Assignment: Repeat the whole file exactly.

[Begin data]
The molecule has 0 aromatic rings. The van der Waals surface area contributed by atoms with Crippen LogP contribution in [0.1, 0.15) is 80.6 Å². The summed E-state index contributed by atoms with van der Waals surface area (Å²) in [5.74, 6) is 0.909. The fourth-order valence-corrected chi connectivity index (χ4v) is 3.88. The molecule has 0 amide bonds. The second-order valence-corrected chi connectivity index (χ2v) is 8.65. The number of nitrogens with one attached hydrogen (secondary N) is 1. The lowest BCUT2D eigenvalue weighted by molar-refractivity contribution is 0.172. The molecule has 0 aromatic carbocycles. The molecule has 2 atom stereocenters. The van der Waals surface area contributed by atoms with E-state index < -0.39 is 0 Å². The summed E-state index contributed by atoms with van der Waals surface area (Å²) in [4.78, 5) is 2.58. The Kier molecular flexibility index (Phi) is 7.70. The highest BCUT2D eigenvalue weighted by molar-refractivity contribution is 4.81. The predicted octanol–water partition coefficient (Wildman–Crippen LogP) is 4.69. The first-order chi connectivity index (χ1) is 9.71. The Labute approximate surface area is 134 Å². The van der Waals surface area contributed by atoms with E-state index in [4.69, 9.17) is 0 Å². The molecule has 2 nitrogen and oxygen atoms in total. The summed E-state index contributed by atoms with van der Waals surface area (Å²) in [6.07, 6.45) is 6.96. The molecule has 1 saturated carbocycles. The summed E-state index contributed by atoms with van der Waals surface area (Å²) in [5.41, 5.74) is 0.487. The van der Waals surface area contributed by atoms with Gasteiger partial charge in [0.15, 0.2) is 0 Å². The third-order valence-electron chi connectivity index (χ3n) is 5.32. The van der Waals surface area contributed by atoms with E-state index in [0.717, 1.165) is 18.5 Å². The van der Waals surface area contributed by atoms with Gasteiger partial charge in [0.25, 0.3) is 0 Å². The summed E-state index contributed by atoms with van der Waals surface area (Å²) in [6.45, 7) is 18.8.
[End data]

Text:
The molecule has 0 aromatic rings. The van der Waals surface area contributed by atoms with Crippen LogP contribution in [0.1, 0.15) is 80.6 Å². The summed E-state index contributed by atoms with van der Waals surface area (Å²) in [5.74, 6) is 0.909. The fourth-order valence-corrected chi connectivity index (χ4v) is 3.88. The molecule has 0 amide bonds. The second-order valence-corrected chi connectivity index (χ2v) is 8.65. The number of nitrogens with one attached hydrogen (secondary N) is 1. The lowest BCUT2D eigenvalue weighted by molar-refractivity contribution is 0.172. The molecule has 0 aromatic carbocycles. The molecule has 2 atom stereocenters. The van der Waals surface area contributed by atoms with E-state index < -0.39 is 0 Å². The summed E-state index contributed by atoms with van der Waals surface area (Å²) in [4.78, 5) is 2.58. The Kier molecular flexibility index (Phi) is 7.70. The highest BCUT2D eigenvalue weighted by molar-refractivity contribution is 4.81. The predicted octanol–water partition coefficient (Wildman–Crippen LogP) is 4.69. The first-order chi connectivity index (χ1) is 9.71. The Labute approximate surface area is 134 Å². The van der Waals surface area contributed by atoms with E-state index in [4.69, 9.17) is 0 Å². The molecule has 2 nitrogen and oxygen atoms in total. The summed E-state index contributed by atoms with van der Waals surface area (Å²) in [6.07, 6.45) is 6.96. The molecule has 1 saturated carbocycles. The summed E-state index contributed by atoms with van der Waals surface area (Å²) in [5.41, 5.74) is 0.487. The van der Waals surface area contributed by atoms with Gasteiger partial charge in [0.15, 0.2) is 0 Å². The third-order valence-electron chi connectivity index (χ3n) is 5.32. The van der Waals surface area contributed by atoms with E-state index in [0.717, 1.165) is 18.5 Å². The van der Waals surface area contributed by atoms with Gasteiger partial charge in [0.25, 0.3) is 0 Å². The summed E-state index contributed by atoms with van der Waals surface area (Å²) in [6.45, 7) is 18.8.